Saturday Dinner: Corned Beef Hash

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I think corned beef and cabbage is a gigantic joke that the Irish play on Americans. I think that many years ago, a group of drunks gathered in a Boston pub and tried to come up with a way to trick millions of people. After hours of ideas and many pints later, one of them came up with an idea: make people eat garbage. Maybe not actual garbage, but something that smells like rotting trash. It had to sound ethnic and related to a dirt poor nation of people dodging famines. They chose the cheapest possible meat — a beef round that had been cured — and a vegetable that was plentiful but that no one wanted to eat. When tossed into a pot and left to cook all day, corned beef and cabbage would make homes around America smell like landfills in the name of being “authentically Irish.”

That’s what I’m going with. And while my conspiracy might be a tad off, according to, corned beef is about as Irish as the pizza I ate for dinner on Friday night.

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But, I like corned beef. I don’t eat it particularly often and rarely outside of a sandwich. The idea of a hash, which we have encountered here before, sounded particularly good. The abundance of corned beef at supermarkets made this a rather easy call.

This is not by any means a labor-intensive dish. The most work you are going to do is with the boiling of the meat, which you want to do in order to draw out the salt in this recipe. If you were just going to make boiled garbage, I mean corned beef and cabbage, you would be okay. Even if you were going to cook the corned beef in a slow cooker, you would fine. But since I roasted the meat, it needed as much salt drawn out of the brisket as possible. On the final of three boils, I dumped in about 3/4 of a gallon of The Long Thaw, Harpoon Brewery’s white IPA brewed for spring. It’s a floral, spicy beer without a ton of hops. The boiled beer brought a different flavor to the meat.

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WHAT WORKED: Roasting. Less cleanup than a crockpot or braising and easier to dice later on. Cooking this with the dry heat of an oven, as opposed to poaching it in a slow cooker, lets flavor of the meat stand on its own rather than adopting whatever flavor is in the liquid.

WHAT DIDN’T: I gave it a rather hefty cap of Dijon mustard. Had I thought about this earlier, I would have grabbed a jar of Coleman’s mustard or something like that. The Dijon was a little too overpowering.

WHAT DID THE WIFE SAY: “I didn’t think I was going to like dinner, but I liked dinner. But you know how I feel about poor people food. I love poor people food.”

WILL IT MAKE ANOTHER APPEARANCE: I would love to say yes, but it was more than a year since the last time I did a hash.

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Corned Beef Hash
By Jared Paventi

  • 2 lb. corned beef brisket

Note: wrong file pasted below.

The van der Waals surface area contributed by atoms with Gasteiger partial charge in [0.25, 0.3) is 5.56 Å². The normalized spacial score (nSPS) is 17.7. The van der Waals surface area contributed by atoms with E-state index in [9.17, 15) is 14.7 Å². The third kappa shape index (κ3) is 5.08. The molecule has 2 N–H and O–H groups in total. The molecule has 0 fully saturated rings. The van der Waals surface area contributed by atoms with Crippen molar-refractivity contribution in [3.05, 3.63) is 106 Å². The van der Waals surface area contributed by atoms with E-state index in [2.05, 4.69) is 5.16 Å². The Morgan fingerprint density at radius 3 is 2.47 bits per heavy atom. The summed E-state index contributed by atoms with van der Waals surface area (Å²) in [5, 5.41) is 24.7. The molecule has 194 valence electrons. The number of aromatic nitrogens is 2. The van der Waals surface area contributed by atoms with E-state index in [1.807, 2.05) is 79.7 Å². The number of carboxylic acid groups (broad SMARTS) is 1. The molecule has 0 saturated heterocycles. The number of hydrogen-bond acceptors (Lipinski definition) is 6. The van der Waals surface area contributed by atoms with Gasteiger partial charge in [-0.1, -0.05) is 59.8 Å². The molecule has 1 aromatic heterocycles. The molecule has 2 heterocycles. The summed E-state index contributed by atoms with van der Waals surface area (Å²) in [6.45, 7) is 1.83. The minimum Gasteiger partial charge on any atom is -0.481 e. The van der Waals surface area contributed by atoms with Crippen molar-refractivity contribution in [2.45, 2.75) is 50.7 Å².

• 48 to 64 oz. strong-flavored beer (IPA or stout; this is not the time to bust out Michelob Ultra or Bud Light)
  • 1/4 cup mustard (Coleman’s or a coarse-ground mustard)
  • 1 1/2 lbs. Yukon Gold potatoes, diced
  • kosher salt
  • 2 to 3 tbsp. unsalted butter
  • 1 medium yellow onion
  • herbes de provence
  • 2 tbsp. canola oil

Preheat your oven to 350 degrees.

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Rinse the corned beef brisket and set it in Dutch oven or other deep pan. Add water until the meat is just covered and bring to a boil over high heat. Once the pan reaches a boil, drain the water out and replace with fresh water. Return to the stovetop and bring to a boil. Drain the water again, but this time cover the meat in beer. If you don’t have enough beer, use water until the meat is submerged. Return to the stovetop and bring to a boil one last time. Transfer the corned beef to a roasting pan and discard the beer.

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Spread a medium layer (thick enough where you cannot see the meat) of mustard on the top, cover the pan with foil and cook 2 hours. Remove the foil and cook an additional 30 minutes to create a crust on the top of the meat. Set aside to cool, then cut into cubes.

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In the meantime, take a large mixing bowl and add about 1 tbsp. of kosher salt to it. Add some warm water and swish it around so some of the salt dissolves. Add the potatoes and cover with water. Let stand about 1 hour to draw the starch out.

In a large saucepan, Dutch oven or stockpot, add about 1 tbsp. of kosher salt, the potatoes and enough water to cover. Bring to a boil over high heat and let cook 6 to 8 minutes, or until you can easily pierce the potato with a fork. Drain the potatoes and add to a large mixing bowl. Set aside.

In a large skillet, melt the butter and cook the onions until soft and translucent, about 5 to 6 minutes. Remove from heat and add to the bowl with the potatoes. Add the corned beef, milk and herbs. Toss gently with a spoon, paying attention not to break or mash the potatoes.

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Add the contents of the mixing bowl to the same skillet, pressing down with a spatula periodically in order to create a crust on the bottom. Cook  for 15 minutes.

Preheat your broiler to high then, after the stovetop cooking, transfer the pan to your oven and broil until the top of your hash begins to brown and crust. Serve hot. Without cabbage.


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